A photo-journal of our Libyan Solar Eclipse & Sahara trip, Mar.-Apr. 2006
PAGES:   Index | Tripoli | People | Roman sites | In Tent City | Eclipse |Tent City story | To the Sahara
In the Sahara | Sun, sand, water | Desert notes | Drivin' | Some civilization | Last days
 Libya links | | Eclipse links | Photo gallery |

Photos & journal by John Leeson (Toronto, Canada)
 email:  jooktoronto@gmail.com

LIBYAN ROMAN SITES: Sabratha & Leptis Magna

Click on photos for larger images:

On the two days before we left for the eclipse, we visited the two greatest Roman sites in Libya. Known to be among the most impressive anywhere in the world, they are the main tourist attractions in the country. They more than lived up to their reputation. Magnificent – even for “non-antiquarians”.


However, as it turned out, the remainder of the trip -- the eclipse, the people, and the Sahara -- were so powerful, that many of us found the memories of these sites faded somewhat not long afterward.




The ancient city of Sabratha lies about an hour west of Tripoli; it was founded in the 4th century BC, and became a major Roman colony in the 1st century AD. It was eventually abandoned around the 7th century, lost and covered in the Saharan sands, and not discovered until the early 20th century. Much of it, including the magnificent theatre – once the largest in Africa – was faithfully reconstructed after the site was rediscovered.

Sabratha: 2 views of the theatre

Leptis Magna

East of Tripoli is the antiquarian jewel of Libya, described as one of the few places in the world where you can truly picture a Roman city. It was a jewel of the Roman empire, built and funded by wealthy Romans, and the luxury of its day is clearly evident, with grand buildings, wide boulevards, large baths, magnificent theatre and forum  -- and a brothel. The Lonely Planet guide comments, “It must have been a great place to live”.


The site is huge and overpowering. Like Sabratha and other sites, everything is open. Perhaps too open – tourists are often seen walking over and climbing up priceless artifacts.



At these sites, guides are supposed to be compulsory. At Sabratha, our guide was rather weak, so most of us wandered through the site on our own. At Leptis Magna, however, our guide, Saleh Krima, was excellent. A fisherman from the area, he learned much of the archaeology and history of the area from working with Italian archaeologists working on the site.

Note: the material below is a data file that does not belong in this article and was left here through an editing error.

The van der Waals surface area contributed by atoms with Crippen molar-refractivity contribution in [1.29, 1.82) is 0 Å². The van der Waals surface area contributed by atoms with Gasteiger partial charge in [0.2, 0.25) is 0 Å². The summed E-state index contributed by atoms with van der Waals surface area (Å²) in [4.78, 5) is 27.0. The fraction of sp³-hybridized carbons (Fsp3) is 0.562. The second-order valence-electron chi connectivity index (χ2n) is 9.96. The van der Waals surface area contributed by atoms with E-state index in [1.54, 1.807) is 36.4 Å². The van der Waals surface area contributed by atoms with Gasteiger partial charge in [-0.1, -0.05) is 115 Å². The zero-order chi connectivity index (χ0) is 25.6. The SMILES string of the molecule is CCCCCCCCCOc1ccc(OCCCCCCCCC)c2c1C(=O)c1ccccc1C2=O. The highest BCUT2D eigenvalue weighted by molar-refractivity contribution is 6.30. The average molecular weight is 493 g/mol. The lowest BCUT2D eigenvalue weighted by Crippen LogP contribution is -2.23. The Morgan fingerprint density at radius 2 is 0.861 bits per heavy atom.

He was informed, entertaining, with a sense of humour and an excellent communicator. After our visit, some of us thought we should take up a collection as an extra tip for him. Everyone I spoke to agreed enthusiastically -- with one exception. When I walked through our bus, I didn't look forward to approaching the couple we had nicknamed Mr. & Mrs. Sour.


They suited the name, never looked like they enjoyed anything, and rarely spoke -- even to each other. (I could understand why!) When I approached Mr. S., suggesting a contribution as little as 1 dinar (about 1 Canadian dollar), he said "I'm not inclined to." The day before, when our bus was about 15 minutes late to take us to our hotel, he had demanded angrily, "What's going on here?!"


Fortunately, almost everyone else took a pretty positive attitude to everything, problems and "surprises" together. Why travel otherwise? We were "not inclined" to spend any time around sourpusses; thank goodness we had few on our trip!.


Theatre at Leptis Magna

Saleh Krima

Sign pointing way to brothel


Villa Sileen

Nearby Leptis, is another treasure, but one much less visited.


While Leptis is grand and overwhelming, the Villa Sileen is exquisite on a smaller and more personal scale. This was the private home of a wealthy family of Leptis Magna, perched – like a modern-day millionaire’s villa – spectacularly on a Mediterranean cliff.


Inside the house, every single room is filled with gorgeous, detailed mosaics and frescoes. The artistry in its beauty and quantity must be experienced to be believed.



Mosaics at Villa Sileen

On our return to Tripoli, part one of our trip was over. Tomorrow would bring the reason for our long expedition
NEXT - On to the eclipse!

For more of my photos of these sites, click here. Also, see Sai Vallabha's site for some excellent photos of Sabratha  and Leptis Magna (Sai was part of our group).

PAGES: Index | Tripoli | People | Roman sites | In Tent CityEclipse | Tent City story |To the Sahara
In the Sahara | Sun, sand, water |  Desert notes | Drivin' | Some civilization | Last days